Watchdog raises questions about Craddick expensesOffice says chartered plane, Lithuanian trip for wife are legitimate
By EMILY RAMSHAW / The Dallas Morning News
Tuesday, March 18, 2008
AUSTIN – House Speaker Tom Craddick used campaign funds to charter a private plane in Aspen, Colo., and to bring his wife along to a conference in Lithuania, according to an ethics complaint being lodged against him this week.
Although the expenditures are probably legal – the chartered plane carried the Craddicks to a lawmaker's funeral, and the conference was a gathering of state legislative leaders – watchdogs say that at the least, they appear excessive.
At most, they argue, spending $13,500 on a private plane in Aspen and $1,800 for Nadine Craddick's commercial airfare to Lithuania constitute personal expenses, not professional ones.
"To me, it shows a total lack of scruples," said Dave Palmer, who analyzes the campaign finance spending of officeholders across the country for his California-based Web site noethics.net. "How do you justify spending these outrageous amounts of money? And if you're really representing the people, then why aren't you doing their work?"
Alexis DeLee, a spokesman for the speaker, said Mr. Craddick's expenditures were perfectly legitimate. When state Rep. Glenda Dawson died in the fall of 2006, she said, Mr. Craddick was unable to find a commercial flight, and had to charter a jet from Aspen to Houston for the funeral.
"Given the circumstances of their location and Representative Dawson's untimely death, that was the only way the speaker and Nadine were able to get to the funeral," Ms. DeLee said.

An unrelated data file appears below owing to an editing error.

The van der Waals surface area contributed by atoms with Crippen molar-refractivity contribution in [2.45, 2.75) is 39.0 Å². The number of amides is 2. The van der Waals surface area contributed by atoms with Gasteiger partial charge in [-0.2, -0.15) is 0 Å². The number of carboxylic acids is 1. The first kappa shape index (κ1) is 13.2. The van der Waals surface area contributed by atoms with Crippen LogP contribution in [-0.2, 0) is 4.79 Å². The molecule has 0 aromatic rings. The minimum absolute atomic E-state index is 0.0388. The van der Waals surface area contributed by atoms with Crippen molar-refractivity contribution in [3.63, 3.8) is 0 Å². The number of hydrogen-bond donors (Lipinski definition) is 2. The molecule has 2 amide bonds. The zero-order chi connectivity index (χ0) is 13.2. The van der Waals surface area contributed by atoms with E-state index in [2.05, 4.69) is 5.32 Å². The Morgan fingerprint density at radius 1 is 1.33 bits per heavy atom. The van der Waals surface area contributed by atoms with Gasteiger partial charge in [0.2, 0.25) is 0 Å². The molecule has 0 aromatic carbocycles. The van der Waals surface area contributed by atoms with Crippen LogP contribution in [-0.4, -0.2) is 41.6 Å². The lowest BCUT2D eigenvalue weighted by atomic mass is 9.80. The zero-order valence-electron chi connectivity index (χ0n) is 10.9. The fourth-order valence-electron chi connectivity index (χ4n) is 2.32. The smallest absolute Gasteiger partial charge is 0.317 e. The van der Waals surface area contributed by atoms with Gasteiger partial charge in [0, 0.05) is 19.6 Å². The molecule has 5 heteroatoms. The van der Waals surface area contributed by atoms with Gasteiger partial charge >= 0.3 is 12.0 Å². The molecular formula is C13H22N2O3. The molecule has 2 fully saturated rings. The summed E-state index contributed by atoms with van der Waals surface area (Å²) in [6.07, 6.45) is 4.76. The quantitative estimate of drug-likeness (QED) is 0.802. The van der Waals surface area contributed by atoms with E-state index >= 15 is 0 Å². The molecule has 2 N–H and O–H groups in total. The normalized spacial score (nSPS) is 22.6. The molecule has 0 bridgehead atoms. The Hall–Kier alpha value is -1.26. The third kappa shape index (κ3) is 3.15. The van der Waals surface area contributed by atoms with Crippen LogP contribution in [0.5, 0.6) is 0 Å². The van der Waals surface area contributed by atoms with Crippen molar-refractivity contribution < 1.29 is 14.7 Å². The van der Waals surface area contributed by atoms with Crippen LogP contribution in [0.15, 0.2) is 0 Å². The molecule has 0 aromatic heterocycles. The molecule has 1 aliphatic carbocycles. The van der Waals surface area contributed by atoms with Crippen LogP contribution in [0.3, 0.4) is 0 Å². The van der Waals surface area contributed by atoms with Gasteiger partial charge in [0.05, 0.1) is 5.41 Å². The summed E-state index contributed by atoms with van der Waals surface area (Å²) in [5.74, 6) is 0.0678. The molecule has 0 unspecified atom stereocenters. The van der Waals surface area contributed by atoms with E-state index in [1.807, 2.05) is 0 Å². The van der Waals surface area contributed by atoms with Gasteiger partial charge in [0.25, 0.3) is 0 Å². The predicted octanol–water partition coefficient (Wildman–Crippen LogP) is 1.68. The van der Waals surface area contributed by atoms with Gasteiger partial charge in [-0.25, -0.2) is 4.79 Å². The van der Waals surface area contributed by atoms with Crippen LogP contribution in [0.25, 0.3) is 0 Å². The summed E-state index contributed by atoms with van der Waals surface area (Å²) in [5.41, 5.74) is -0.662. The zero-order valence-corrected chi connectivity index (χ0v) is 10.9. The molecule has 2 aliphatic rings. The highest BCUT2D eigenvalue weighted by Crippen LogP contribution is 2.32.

And she said Mrs. Craddick went to Lithuania to participate in the State Legislative Leaders Foundation conference, not simply to escort her husband. Mrs. Craddick attended every meeting and event at the conference, Ms. DeLee said.
"The law is very clear that elected officials can use their own campaign funds for travel that is related to their official duties," she said. "It is also proper and legal for an official's spouse to accompany and assist in such duties."
Ethics watchdogs question that interpretation. In particular, they said, it's unclear why a conference in Lithuania falls under official duties. And they raised doubts about the difficulty of finding a commercial flight from Aspen to Houston in September – hardly the middle of ski season.
The Texas Ethics Commission will consider Mr. Palmer's complaint and issue an opinion on whether any campaign finance rules have been violated. In the past, the commission has ruled that lawmakers can spend political contributions on a spouse's travel, if the travel is for official state business. And while the commission has ruled that using campaign funds to travel to family funerals is not permissible, that opinion doesn't seem to apply to lawmaker funerals.
Andrew Wheat, who monitors the influence of money in politics for the group Texans for Public Justice, said the expenditures may not violate ethics laws. But he noted that when Gov. Rick Perry and an aide flew to Istanbul last year, their airfare cost a combined $7,000 – almost half what the Craddicks paid to fly to the funeral.
"The Ethics Commission rules don't put a particular limit on how much you can pay for a plane ticket," Mr. Wheat said. "That said, this does appear to be off the charts.